alisios: I have never seen a boxwood with such a 'striated-bark' trunk as shown on the lower portion of trunk. Which type would you be referring to? I am just curious is all - not a debative question, for sure :)

Alex

alisios
Senior Member
Posts: 298
Joined: Sun Jun 10, 2007 3:25 am
Location: Sedona, Arizona

Korean Boxwood looks exactly like that - all the way down to the budding and all... I have 2 and I'll take a picture of my meager trees...

...unless... I actually have a - euonymus!! :D

arboricola
Senior Member
Posts: 224
Joined: Tue Sep 25, 2007 9:07 pm
Location: Minnesota zone 4

Here's a photo of Euonymus as bonsai. [img]https://i39.photobucket.com/albums/e188/coloradus/euonymus-japonica.jpg[/img]. This plant is evergreen and does well outside in zones 7-9. Alisios is your best bet for info on growing this tree as bonsai.

Phil...
Last edited by arboricola on Thu Oct 18, 2007 4:44 pm, edited 1 time in total.

alisios
Senior Member
Posts: 298
Joined: Sun Jun 10, 2007 3:25 am
Location: Sedona, Arizona

For comparison, here are some pictures from a previous thread about a Boxwood progression.

https://www.helpfulgardener.com/forum/viewtopic.php?t=4608

You'll notice the trunk and branches to be identical - just without the yellow tips...

if your do a search on the forum for "Boxwood", other photos will come up...

alexinoklahoma
Senior Member
Posts: 273
Joined: Mon Sep 03, 2007 12:21 pm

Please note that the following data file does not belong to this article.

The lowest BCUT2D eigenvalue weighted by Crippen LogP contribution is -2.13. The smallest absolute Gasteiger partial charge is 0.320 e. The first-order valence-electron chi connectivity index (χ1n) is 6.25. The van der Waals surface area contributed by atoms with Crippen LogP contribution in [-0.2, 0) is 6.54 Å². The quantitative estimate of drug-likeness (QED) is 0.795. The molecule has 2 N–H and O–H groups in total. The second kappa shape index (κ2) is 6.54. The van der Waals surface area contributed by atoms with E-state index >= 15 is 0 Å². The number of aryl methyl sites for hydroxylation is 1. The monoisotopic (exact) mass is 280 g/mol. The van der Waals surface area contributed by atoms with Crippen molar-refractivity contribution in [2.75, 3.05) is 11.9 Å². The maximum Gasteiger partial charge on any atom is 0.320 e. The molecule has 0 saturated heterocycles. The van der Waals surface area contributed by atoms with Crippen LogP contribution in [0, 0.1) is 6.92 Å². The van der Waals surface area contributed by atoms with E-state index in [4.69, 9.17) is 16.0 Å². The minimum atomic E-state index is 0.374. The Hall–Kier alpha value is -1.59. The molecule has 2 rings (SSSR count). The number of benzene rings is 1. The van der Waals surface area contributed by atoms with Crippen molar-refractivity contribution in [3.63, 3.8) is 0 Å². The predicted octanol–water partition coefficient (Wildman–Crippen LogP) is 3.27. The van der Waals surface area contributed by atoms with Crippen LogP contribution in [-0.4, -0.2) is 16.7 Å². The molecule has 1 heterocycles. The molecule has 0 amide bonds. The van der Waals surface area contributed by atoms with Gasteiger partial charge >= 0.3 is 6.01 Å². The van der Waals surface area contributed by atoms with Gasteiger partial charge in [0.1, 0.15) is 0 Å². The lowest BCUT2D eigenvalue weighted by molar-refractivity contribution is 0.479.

Location: Central Oklahoma

Thx for the links - as I said, I had just never seen one 'in-person' so to speak. With the euonymus and boxwood 'families' likely containing ~100+ different 'subspecies'/cultivars, there is sure a lot of variety within the two. Even using 'classic' Latin can be confusing to folks that are familiar with the 'slang' terms used in their part of the country, LOL.

Pics make it so difficult to see the 'texture' of bark(s) and the depth of the 'striations', etc... The 'eounymus' I am familiar with (and thinking of in first pics) has ridging low on trunk almost as prominent as Ulmus alata does on its outer branchings (winged elm). Kinda gaudy and 'notably outstanding' where physical/3D-viewing is concerned. I have noticed (very casual walk-by) 'boxwoods' w/ similar patterning of colors upon lower bark before, but nowhere near the degree of 'height' to the striated vertical ridging of whitish (grey?) bark. Its not like I carry around a PDA with full-referencing available with me, LOL - but dang, I want one. It'd drive the wife further over-the-edge as I looked up stuff and confirmed/learned (meaningless to her) stuff whilst she shopped elsewhere in store(s) ;)